An interdisciplinary public health undergraduate major is a new offering for many universities across the U.S. Traditionally, public health professionals have earned master’s or doctorates in a specific field of interest, such as environmental toxicology, epidemiology or health care administration. An interdisciplinary public health major, on the other hand, is set up as a liberal education program with students taking courses on topics like natural science, population health, policy, social science, ethics, assessment and communication.
The development of an interdisciplinary public health major within the School reflects a growing awareness of how a multitude of factors called the social determinants of health — neighborhoods, education, the economy, health care access, and one’s social environment — all impact people’s ability to live healthy lives.
Rohini Achal, a ’24 undergraduate in the Public Health-Global Health major, said that she was specifically drawn to study public health because of its intersectional lens on protecting the health of populations.
“Not one study or field is left out of public health, which is what makes it so crucial to creating and sustaining health equity,” Achal said.
Faculty across the School’s departments elect to teach courses for the interdisciplinary major, and instructors also hail from community partner agencies like the Washington State Department of Health and Public Health – Seattle & King County.
The capstone course has a motto: “How you show up matters.” The work students do in their capstone is meant to enhance the work of community partner organizations, allowing them to better meet or exceed their service provision goals. Many community partners return year after year to work with students in the program.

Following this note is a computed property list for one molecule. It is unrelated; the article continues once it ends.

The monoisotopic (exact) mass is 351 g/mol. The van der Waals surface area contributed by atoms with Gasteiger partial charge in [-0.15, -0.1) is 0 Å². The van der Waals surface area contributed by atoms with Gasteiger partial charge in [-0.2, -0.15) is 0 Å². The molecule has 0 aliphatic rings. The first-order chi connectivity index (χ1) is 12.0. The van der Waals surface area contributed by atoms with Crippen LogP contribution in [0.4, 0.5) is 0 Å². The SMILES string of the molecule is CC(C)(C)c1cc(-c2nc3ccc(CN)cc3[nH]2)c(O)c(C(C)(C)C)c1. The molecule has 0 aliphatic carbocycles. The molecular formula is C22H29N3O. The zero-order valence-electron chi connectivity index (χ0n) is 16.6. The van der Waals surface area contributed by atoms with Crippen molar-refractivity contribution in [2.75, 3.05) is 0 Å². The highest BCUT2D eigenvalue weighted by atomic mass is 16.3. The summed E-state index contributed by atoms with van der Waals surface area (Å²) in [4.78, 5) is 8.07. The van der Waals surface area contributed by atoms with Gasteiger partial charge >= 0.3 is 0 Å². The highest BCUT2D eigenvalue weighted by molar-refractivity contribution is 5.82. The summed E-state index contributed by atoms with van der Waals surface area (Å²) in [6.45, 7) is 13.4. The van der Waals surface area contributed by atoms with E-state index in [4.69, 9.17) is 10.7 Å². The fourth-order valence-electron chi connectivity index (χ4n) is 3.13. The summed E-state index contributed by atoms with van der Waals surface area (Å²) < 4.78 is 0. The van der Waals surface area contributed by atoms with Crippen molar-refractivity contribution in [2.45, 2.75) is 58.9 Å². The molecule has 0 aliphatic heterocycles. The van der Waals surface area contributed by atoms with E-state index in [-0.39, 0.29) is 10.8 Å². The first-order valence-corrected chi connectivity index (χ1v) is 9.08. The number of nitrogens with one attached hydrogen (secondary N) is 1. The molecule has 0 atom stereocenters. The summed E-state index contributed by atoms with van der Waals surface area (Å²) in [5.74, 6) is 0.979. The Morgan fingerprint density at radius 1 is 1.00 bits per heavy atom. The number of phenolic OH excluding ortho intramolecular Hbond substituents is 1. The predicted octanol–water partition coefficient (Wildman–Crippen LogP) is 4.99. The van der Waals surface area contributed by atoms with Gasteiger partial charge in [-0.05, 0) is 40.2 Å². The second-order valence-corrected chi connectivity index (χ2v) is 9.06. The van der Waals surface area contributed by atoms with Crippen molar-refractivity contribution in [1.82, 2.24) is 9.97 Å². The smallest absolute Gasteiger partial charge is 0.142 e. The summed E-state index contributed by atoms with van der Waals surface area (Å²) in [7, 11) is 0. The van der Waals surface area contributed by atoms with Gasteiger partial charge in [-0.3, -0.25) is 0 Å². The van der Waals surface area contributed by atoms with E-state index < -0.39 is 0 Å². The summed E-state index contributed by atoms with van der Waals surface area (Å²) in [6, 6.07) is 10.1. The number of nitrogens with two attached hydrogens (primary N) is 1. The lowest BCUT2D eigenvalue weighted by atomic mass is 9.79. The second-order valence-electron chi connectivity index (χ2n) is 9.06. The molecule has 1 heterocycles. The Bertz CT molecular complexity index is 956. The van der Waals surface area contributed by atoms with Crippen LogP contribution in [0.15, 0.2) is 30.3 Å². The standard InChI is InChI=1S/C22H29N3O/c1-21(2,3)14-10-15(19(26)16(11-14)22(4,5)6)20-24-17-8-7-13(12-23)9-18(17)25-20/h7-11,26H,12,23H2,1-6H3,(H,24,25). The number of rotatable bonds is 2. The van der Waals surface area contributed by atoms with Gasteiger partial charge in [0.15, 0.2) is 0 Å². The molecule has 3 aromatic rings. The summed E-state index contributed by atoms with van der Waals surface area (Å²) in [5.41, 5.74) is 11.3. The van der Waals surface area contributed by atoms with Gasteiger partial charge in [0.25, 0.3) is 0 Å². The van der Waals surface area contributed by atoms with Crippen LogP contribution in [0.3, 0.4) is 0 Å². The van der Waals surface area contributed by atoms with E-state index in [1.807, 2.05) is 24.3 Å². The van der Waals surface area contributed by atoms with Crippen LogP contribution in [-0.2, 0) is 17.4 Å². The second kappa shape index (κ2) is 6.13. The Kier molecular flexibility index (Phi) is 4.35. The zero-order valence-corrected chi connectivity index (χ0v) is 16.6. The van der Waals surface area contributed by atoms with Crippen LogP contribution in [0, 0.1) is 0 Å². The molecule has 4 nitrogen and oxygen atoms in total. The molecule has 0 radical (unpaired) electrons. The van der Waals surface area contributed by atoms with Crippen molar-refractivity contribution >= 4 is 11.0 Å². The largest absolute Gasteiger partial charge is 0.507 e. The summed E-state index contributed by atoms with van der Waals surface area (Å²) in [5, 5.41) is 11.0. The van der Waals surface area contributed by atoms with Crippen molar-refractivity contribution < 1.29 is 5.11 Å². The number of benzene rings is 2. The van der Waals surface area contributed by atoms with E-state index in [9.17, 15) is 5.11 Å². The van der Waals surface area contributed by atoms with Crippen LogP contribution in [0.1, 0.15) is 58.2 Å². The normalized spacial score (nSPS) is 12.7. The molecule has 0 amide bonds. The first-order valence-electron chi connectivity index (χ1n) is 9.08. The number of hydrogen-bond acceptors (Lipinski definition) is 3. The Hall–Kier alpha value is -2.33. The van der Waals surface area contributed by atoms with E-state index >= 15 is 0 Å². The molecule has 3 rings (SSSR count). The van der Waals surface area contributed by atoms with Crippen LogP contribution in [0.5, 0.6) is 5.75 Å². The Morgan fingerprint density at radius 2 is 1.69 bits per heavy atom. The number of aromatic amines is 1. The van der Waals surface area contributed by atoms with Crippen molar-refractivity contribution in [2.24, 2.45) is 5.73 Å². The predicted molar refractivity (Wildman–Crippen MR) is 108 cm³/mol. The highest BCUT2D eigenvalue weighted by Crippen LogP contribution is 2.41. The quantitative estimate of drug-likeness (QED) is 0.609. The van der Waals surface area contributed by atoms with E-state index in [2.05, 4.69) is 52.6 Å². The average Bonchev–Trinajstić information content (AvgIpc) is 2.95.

“This not only speaks to the basics of professionalism, but to the anti-racist and asset-based lens that students are taught to embody in our program,” said Anjulie Ganti, associate director of experiential learning for the Public Health-Global Health Major and associate teaching professor in the Department of Health Systems and Population Health. “We couldn't have the great program we have without the commitment and well wishes of our community partners.”
Graduates from the School’s major go on to careers not just in public health, but also law, policy, and education, and researchers across business sectors, to name a few. Some students go on to graduate school, commit to years of service through organizations like AmeriCorps and Peace Corps, and found their own businesses or nonprofits.
Whatever community they work in, championing health is integral to the graduates’ work.
“Communities are experts on their own health,” said Hanna Dinh Hsieh, a ’14 alum of the PH-GH major who now works in the Digital Health Office at UW Medicine. “I want to ensure that they have space to voice their experiences and see that their voices do make a difference for the greater population’s health.”
Fast facts / stats on PH-GH major
The major launched in the 2011-2012 academic year. Its first graduating class had 140 students.
It was the third public health major to exist within the School of Public Health (the prior two were environmental health in the Department of Environmental & Occupational Health Sciences, the Department of Health Systems and Population Health, and Health Informatics.)
In 2016, the Council on Education for Public Health developed its first set of standards for undergraduate interdisciplinary public health programs. The UW SPH major updated its curriculum to meet those standards.
In the 2017-2018 academic year, the name of the major was changed from the Public Health Major to Public Health-Global Health, to reflect the domestic and global competencies of the degrees.
Students have volunteered well over 100,000 service learning hours with community partners since the program's inception through their capstone experiences, with each student serving 50-60 hours.
In total, 2,028 students have earned bachelor’s degrees from the major since its inception
The Public Health-Global Health major is ranked #1 in The Best Public Health Degree Programs by College Choice in 2022.